Do push notifications increase retention? Hah! I spent the first 10 minutes of my morning disabling push notifications AGAIN from my phone (because apparently app ‘updates’ = resetting my notification settings?).
This morning though, my phone was pinging for no reason I could find at all. Disable. Disable. Disable. Like someone from Facebook should have listened when PostFunnel’s Matt McAllister said “Push notification permissions are a privilege… Users can take them away at any time.”
So I’ve got this crazy idea:
What if we took another look at how we use push notifications, and this time, see it through the lens of Customer Success?
How can we use push notifications to *help* our customers be successful with our product?
Not just ‘ping’ them into submission.
Let’s think about that for a moment, in the context of what your app does, who uses it, and what their ideal real-world outcomes are. Can getting a message at just the right moment help them (not just you) be successful?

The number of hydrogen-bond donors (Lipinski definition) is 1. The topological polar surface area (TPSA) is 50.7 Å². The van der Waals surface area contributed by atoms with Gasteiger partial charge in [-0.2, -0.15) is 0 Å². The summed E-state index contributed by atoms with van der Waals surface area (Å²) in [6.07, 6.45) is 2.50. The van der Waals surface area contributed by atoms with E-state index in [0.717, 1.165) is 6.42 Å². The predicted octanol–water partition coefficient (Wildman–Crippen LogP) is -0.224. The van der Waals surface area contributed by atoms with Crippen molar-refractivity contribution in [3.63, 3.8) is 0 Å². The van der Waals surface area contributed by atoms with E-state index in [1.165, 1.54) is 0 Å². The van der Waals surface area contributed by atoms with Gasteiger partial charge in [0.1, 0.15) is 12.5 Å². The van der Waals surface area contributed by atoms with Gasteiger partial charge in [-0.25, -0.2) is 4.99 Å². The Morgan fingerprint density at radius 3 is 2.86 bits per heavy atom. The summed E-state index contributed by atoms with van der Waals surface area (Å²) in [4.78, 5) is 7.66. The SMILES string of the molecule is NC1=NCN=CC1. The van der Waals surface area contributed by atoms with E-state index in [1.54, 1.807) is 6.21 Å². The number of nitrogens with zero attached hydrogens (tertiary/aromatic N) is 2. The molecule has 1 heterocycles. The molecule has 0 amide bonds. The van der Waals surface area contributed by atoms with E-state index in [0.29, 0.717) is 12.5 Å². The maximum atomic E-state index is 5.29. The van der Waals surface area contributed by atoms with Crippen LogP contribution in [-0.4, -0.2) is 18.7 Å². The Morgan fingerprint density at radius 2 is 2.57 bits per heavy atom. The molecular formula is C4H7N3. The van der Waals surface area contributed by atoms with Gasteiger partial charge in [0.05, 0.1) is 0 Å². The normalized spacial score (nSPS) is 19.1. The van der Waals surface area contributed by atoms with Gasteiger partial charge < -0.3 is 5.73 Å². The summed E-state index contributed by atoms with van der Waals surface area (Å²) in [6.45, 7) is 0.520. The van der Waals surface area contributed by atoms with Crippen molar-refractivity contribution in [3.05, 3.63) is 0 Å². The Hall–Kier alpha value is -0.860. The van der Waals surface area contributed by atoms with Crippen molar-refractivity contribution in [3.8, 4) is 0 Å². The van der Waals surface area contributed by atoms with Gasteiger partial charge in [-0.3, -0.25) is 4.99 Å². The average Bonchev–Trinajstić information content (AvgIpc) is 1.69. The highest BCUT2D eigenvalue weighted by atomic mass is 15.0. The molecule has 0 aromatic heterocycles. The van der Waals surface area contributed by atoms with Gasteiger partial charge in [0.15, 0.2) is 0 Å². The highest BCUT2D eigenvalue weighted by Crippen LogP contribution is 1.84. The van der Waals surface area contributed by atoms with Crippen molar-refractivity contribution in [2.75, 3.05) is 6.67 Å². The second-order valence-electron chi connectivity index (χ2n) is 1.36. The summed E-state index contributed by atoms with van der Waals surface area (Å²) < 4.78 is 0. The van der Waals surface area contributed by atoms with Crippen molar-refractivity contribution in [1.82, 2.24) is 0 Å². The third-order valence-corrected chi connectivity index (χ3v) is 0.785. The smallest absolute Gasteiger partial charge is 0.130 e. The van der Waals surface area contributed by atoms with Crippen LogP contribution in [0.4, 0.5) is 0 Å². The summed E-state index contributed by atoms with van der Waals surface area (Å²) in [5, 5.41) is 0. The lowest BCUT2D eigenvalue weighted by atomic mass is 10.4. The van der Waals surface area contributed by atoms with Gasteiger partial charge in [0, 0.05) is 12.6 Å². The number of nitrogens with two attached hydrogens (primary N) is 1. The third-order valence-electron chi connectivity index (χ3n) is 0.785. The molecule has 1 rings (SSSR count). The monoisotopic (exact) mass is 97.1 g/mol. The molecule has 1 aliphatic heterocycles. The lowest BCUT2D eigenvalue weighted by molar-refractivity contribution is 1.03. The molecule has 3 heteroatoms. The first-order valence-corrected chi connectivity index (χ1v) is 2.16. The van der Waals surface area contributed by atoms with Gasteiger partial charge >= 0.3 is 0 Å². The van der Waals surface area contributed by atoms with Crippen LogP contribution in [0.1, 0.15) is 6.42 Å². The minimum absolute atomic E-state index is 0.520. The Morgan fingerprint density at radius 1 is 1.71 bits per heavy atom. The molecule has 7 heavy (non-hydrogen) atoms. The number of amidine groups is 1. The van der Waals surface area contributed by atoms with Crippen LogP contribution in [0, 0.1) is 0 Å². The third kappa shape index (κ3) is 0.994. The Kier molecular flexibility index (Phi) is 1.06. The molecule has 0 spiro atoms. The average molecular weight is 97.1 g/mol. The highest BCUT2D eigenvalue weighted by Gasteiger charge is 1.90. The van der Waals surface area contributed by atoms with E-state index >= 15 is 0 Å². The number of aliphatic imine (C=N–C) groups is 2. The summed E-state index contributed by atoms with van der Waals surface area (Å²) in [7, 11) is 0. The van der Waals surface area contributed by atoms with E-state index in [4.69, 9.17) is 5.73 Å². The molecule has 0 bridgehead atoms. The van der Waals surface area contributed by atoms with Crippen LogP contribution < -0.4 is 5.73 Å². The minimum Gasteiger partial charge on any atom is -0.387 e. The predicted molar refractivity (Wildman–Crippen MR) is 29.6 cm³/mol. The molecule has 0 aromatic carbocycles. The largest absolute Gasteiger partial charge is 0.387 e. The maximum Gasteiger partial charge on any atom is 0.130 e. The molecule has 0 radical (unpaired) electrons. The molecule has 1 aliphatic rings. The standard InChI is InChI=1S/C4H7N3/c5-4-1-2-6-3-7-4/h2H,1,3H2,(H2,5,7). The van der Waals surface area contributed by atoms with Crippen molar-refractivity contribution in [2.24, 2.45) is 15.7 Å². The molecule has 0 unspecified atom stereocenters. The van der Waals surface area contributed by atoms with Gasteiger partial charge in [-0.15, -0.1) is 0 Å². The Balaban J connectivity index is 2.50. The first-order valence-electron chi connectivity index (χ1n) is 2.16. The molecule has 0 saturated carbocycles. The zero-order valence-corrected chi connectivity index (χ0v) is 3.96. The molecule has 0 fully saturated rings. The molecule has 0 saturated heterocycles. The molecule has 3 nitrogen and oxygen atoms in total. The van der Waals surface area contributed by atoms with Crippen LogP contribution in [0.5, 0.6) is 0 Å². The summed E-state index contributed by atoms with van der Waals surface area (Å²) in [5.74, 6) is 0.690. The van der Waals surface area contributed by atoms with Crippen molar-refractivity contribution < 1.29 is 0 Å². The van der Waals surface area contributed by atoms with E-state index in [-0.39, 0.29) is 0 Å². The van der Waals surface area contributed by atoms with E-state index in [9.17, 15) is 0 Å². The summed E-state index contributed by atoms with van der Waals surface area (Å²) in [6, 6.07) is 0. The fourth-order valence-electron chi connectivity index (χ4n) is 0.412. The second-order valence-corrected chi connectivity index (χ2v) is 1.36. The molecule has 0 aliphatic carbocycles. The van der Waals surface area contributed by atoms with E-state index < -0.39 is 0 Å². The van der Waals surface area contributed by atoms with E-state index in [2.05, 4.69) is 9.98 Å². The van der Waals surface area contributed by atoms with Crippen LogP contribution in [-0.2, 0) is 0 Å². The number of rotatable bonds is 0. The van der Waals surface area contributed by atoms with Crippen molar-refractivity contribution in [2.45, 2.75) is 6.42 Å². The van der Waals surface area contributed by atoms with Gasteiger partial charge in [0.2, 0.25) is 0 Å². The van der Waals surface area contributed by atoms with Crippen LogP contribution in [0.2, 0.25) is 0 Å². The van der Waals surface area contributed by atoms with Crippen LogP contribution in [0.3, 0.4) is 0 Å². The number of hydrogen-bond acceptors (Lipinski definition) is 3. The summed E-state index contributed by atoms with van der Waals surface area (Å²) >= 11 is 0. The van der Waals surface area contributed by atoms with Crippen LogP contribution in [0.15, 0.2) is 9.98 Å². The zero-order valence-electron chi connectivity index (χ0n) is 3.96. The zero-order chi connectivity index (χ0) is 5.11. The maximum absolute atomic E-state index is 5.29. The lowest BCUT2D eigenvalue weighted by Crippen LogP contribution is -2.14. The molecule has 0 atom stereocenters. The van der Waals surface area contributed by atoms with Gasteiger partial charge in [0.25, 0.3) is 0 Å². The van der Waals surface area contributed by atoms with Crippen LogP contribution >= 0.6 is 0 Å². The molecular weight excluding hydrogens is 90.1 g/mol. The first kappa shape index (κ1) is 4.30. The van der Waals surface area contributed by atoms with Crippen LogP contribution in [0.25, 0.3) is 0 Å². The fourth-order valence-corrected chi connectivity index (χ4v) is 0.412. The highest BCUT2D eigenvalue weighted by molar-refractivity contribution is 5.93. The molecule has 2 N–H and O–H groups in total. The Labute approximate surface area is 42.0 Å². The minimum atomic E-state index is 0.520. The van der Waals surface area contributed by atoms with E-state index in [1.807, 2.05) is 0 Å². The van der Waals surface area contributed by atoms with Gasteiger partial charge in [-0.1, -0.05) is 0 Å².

And how about a crazier idea – most of the ‘push notifications’ we want to see are the ones alerting us that a personal friend, or a client, or a human (vs. a brand), or a member of a group we’re in, have said something interesting, that we might want to know about, NOW.
That’s right – the most effective push notifications are based on human relationships. Shocker!
This is actually great news when you’re trying to use push notifications to drive retention and engagement, because relationships also drive retention and engagement!
What if you focused on building relationships, say, with a social media community built around your product, and when something of interest is posted in that space, send a push notification to invite users into that conversation? I always want to know what’s happening and who’s saying what in my Facebook groups and Slack channels. That will always get me to click.